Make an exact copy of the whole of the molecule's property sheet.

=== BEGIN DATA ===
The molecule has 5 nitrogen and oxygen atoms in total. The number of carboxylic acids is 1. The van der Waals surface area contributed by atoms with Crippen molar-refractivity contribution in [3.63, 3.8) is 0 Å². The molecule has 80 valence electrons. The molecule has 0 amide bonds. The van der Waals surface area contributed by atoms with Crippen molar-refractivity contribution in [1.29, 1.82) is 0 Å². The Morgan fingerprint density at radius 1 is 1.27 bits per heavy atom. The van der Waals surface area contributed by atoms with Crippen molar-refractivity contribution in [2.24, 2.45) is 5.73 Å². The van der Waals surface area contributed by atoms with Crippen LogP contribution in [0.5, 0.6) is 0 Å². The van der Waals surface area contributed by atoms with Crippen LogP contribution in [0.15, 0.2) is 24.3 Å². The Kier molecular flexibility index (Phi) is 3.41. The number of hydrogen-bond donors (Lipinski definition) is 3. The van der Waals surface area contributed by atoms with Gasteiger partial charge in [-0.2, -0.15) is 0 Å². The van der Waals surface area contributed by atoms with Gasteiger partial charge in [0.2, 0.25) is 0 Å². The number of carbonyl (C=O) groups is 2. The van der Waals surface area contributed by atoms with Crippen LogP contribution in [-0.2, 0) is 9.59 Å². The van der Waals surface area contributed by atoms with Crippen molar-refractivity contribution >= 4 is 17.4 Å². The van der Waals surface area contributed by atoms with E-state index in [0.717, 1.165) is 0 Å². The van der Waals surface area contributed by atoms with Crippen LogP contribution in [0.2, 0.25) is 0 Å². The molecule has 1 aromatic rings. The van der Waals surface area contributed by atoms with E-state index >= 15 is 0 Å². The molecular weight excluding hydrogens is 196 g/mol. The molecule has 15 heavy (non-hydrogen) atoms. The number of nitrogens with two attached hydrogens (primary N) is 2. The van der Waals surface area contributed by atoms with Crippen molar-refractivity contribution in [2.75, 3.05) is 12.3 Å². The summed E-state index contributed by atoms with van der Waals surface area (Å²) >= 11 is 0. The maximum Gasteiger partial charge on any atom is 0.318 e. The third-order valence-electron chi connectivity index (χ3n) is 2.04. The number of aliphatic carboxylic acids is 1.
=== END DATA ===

The molecule has 5 nitrogen and oxygen atoms in total. The number of carboxylic acids is 1. The van der Waals surface area contributed by atoms with Crippen molar-refractivity contribution in [3.63, 3.8) is 0 Å². The molecule has 80 valence electrons. The molecule has 0 amide bonds. The van der Waals surface area contributed by atoms with Crippen molar-refractivity contribution in [1.29, 1.82) is 0 Å². The Morgan fingerprint density at radius 1 is 1.27 bits per heavy atom. The van der Waals surface area contributed by atoms with Crippen molar-refractivity contribution in [2.24, 2.45) is 5.73 Å². The van der Waals surface area contributed by atoms with Crippen LogP contribution in [0.5, 0.6) is 0 Å². The van der Waals surface area contributed by atoms with Crippen LogP contribution in [0.15, 0.2) is 24.3 Å². The Kier molecular flexibility index (Phi) is 3.41. The number of hydrogen-bond donors (Lipinski definition) is 3. The van der Waals surface area contributed by atoms with Gasteiger partial charge in [-0.2, -0.15) is 0 Å². The van der Waals surface area contributed by atoms with Gasteiger partial charge in [0.2, 0.25) is 0 Å². The number of carbonyl (C=O) groups is 2. The van der Waals surface area contributed by atoms with Crippen LogP contribution in [-0.2, 0) is 9.59 Å². The van der Waals surface area contributed by atoms with Crippen molar-refractivity contribution >= 4 is 17.4 Å². The van der Waals surface area contributed by atoms with E-state index in [0.717, 1.165) is 0 Å². The van der Waals surface area contributed by atoms with Crippen LogP contribution in [0.2, 0.25) is 0 Å². The molecule has 1 aromatic rings. The van der Waals surface area contributed by atoms with E-state index >= 15 is 0 Å². The molecular weight excluding hydrogens is 196 g/mol. The molecule has 15 heavy (non-hydrogen) atoms. The number of nitrogens with two attached hydrogens (primary N) is 2. The van der Waals surface area contributed by atoms with Crippen molar-refractivity contribution in [2.75, 3.05) is 12.3 Å². The summed E-state index contributed by atoms with van der Waals surface area (Å²) >= 11 is 0. The maximum Gasteiger partial charge on any atom is 0.318 e. The third-order valence-electron chi connectivity index (χ3n) is 2.04. The number of aliphatic carboxylic acids is 1.